News from The Veggie Bin: March 22, 2012

What’s in the bin this week?

Local Bin:

Top row left to right: Strawberries, broccoli, green kale, mixed mini bell peppers
Bottom row left to right: Italian parsley, rainbow carrots, arugula, grape tomatoes, beets with tops

Note: Mini bell peppers are not spicy. Beets this week are “gourmet” sized. These smaller beets are more tender than larger beets. Wash, roast, then rub off the skins for ease of prep.

Organic Bin:

  • Parsley
  • Arugula
  • Green Kale
  • Carrots
  • Mango
  • Broccoli
  • Mixed Peppers
  • Beets

Organic Fruit Bin:

  • Black Plums
  • Mango
  • Fuji Apples
  • Navel Oranges

Interested in receiving the organic or fruit bins? Simply send us an email at!

(green = organic produce; blue = certified organic, not locally sourced; plain text = traditional local farming)

Want to learn more about the sourcing of each item?  Here’s a video which walks you through every item in the local box this week.

Get Outta Town!

As the weather warms up, we know our customers will begin to travel the world looking for new experiences and flavors. It’s easy to suspend your Veggie Bin service for any length of time you might be away. Simply contact by 5 p.m. on the Monday prior to the delivery you wish to suspend to avoid being charged. If you cancel by that time, your next month’s invoice will be credited.

Cancellations after 5 p.m. Monday can’t be refunded because the orders for your produce have already been placed. In that case, you’re more than welcome to have your bin delivered to any friend or neighbor living within our service area. All this information and more is available on our Terms of Service page at The Veggie Bin website. Now would be a great time to review it, if you haven’t already!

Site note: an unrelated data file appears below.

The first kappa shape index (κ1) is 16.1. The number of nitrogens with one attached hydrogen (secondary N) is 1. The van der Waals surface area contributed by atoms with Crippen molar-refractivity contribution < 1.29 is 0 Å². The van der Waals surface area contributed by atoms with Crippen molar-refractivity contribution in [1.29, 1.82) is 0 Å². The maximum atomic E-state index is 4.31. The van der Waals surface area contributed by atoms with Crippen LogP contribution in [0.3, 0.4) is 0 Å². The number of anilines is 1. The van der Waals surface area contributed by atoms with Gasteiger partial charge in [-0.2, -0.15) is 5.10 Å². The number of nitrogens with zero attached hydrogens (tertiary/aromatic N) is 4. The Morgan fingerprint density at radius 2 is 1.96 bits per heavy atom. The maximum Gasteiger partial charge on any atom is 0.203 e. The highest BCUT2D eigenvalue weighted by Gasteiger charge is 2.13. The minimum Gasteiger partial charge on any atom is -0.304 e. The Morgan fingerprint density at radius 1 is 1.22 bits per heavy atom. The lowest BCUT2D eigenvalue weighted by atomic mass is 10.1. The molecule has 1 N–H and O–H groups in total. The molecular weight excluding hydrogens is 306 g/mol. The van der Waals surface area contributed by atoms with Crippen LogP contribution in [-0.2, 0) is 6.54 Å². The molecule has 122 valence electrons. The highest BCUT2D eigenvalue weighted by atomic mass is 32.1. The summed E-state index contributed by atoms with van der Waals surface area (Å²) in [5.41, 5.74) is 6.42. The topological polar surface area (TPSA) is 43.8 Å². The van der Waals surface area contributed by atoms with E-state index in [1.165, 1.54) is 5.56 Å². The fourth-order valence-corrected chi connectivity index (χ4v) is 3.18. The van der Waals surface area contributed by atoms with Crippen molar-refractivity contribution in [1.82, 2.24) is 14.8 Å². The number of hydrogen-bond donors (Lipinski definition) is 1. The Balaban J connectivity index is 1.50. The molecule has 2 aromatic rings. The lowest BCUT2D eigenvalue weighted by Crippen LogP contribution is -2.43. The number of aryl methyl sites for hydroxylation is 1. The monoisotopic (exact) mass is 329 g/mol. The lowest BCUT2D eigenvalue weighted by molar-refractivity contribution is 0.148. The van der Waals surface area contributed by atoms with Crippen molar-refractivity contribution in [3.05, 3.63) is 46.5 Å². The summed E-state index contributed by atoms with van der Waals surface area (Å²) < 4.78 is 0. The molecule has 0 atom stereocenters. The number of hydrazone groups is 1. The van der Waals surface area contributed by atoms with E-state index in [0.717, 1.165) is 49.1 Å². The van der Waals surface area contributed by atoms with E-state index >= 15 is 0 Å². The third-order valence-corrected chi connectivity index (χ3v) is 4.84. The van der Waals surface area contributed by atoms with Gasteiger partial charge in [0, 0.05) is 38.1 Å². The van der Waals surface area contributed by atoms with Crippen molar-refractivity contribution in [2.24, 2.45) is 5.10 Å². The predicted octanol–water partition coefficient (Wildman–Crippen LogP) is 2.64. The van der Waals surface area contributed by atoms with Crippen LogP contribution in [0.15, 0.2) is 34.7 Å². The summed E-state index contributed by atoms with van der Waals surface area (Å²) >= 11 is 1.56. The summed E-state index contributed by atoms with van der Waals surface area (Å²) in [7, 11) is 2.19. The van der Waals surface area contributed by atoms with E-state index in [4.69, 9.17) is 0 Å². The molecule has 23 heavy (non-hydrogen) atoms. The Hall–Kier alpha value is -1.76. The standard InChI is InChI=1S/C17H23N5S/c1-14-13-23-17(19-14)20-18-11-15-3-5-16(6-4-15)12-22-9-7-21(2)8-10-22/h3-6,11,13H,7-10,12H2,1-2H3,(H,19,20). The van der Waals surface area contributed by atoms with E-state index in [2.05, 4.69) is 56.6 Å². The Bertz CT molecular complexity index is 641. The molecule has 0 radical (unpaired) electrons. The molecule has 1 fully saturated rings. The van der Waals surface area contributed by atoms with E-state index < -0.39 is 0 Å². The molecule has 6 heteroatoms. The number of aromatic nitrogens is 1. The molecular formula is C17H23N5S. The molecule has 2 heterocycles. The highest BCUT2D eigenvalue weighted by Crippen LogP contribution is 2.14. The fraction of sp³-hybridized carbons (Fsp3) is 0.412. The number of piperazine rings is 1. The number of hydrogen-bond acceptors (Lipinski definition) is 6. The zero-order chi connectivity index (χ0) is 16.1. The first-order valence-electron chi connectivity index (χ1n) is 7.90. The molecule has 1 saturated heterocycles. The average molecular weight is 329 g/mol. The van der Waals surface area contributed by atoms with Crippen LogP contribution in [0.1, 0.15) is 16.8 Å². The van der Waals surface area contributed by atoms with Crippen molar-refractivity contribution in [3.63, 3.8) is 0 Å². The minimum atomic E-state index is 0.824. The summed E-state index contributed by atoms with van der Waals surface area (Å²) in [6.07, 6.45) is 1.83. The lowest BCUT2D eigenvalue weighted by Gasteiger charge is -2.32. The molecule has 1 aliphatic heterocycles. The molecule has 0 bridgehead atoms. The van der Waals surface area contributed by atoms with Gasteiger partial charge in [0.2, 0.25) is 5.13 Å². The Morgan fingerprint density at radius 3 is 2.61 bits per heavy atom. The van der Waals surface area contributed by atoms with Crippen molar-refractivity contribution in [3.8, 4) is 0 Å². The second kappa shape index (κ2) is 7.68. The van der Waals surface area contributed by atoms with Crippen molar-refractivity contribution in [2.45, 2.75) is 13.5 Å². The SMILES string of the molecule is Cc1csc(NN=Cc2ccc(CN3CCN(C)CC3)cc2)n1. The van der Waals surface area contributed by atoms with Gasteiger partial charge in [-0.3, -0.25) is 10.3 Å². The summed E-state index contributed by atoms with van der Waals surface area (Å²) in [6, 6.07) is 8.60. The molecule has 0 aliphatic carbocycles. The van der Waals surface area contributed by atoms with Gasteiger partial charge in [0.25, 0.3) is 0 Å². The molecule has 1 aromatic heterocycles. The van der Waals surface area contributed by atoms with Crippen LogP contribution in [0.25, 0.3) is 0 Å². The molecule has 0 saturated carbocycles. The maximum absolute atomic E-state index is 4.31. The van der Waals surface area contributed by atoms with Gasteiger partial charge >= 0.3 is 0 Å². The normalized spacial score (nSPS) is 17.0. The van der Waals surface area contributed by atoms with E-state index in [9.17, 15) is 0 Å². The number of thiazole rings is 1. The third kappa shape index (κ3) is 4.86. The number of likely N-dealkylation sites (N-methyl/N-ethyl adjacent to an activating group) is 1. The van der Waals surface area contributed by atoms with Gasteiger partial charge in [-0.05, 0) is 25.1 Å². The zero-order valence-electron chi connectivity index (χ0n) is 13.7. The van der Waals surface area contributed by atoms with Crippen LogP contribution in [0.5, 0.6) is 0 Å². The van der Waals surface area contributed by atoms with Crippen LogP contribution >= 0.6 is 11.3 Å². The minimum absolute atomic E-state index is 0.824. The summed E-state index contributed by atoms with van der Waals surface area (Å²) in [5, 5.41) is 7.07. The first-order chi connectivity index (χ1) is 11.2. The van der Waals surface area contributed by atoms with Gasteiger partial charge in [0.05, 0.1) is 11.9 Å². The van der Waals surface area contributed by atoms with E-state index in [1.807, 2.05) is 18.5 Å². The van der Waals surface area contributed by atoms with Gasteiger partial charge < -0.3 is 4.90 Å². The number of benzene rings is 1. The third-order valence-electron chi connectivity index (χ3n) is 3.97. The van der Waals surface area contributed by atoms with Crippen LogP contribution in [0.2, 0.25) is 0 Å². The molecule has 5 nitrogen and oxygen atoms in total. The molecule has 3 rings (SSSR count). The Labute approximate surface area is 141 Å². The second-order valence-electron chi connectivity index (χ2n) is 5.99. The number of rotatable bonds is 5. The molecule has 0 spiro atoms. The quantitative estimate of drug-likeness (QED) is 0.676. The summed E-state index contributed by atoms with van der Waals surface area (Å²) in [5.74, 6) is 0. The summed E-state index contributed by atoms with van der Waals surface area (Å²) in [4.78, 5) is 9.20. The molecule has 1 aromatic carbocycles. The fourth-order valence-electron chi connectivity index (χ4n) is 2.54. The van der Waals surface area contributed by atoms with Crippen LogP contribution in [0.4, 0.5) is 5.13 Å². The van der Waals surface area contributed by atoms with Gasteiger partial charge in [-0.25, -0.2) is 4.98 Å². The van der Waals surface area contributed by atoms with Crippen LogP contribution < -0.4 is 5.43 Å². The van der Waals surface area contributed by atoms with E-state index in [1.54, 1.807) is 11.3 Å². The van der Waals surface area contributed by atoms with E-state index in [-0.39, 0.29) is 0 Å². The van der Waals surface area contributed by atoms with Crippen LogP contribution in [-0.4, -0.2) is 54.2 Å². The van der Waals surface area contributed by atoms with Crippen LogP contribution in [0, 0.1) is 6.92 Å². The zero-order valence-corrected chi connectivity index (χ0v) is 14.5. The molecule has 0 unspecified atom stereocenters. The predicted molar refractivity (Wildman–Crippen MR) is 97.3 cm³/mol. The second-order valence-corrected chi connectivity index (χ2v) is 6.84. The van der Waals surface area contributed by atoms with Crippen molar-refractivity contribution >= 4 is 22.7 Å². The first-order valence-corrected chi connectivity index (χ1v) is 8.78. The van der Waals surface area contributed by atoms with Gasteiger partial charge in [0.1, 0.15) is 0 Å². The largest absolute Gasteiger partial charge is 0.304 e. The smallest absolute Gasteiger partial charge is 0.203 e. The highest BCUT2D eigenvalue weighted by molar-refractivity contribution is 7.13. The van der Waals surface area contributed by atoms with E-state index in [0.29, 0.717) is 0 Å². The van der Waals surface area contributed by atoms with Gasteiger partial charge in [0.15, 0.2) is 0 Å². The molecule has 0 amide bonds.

This week’s Veggie Unearthed: Arugula

Your arugula came to us from Hoover Farms, less than 80 miles from most of our customers’ homes.

This week’s Veggie Unearthed is also known as “rocket” in Canada, Australia and Britain. Low in calories and rich in potassium and Vitamin C, it originated in the Mediterranean where it is considered an aphrodisiac. At any rate, the 2 calorie calorie count in a half cup serving is pretty exciting. Primarily used as a salad green, it has a strong, rich peppery flavor.

You may be wondering about the roots attached to your arugula. These are important! Arugula rapidly deteriorates, but you can keep yours fresh for at least a day by putting the roots in a glass of water and popping it in your fridge loosely covered by a plastic bag. If you don’t have room for that, wrap the roots in a moist paper towel and then wrap loosely in a plastic bag. As with all greens, consuming it as soon as possible is recommended.

Arugula can be gritty or dirty, so be sure to chop off the little roots, then wash thoroughly before adding to the recipe of your choice.

For a full preparation demonstration on how to make an Arugula, Beet & Goat Cheese Salad, please watch this helpful video.

Arugula Recipes

Need Veggie Tech Support? Visit us on Facebook to share recipes and tips with other Veggie Bin customers and ask any questions you might have about the contents of your bin. You can also email us at

Recipes for This Week’s Bin

We want you to get the most out of your Veggie Bin. Utilize every tasty bite with some of these recipes which feature every item you’ll get this week.

Please feel free to share YOUR Veggie Bin creations on our Facebook page!

Reduce, Reuse, Recycle

Please remember that you can re-use your Veggie Bin boxes. Just leave your empty boxes at your door or hand them off to our delivery folks to make yet another contribution to keeping your footprint small.


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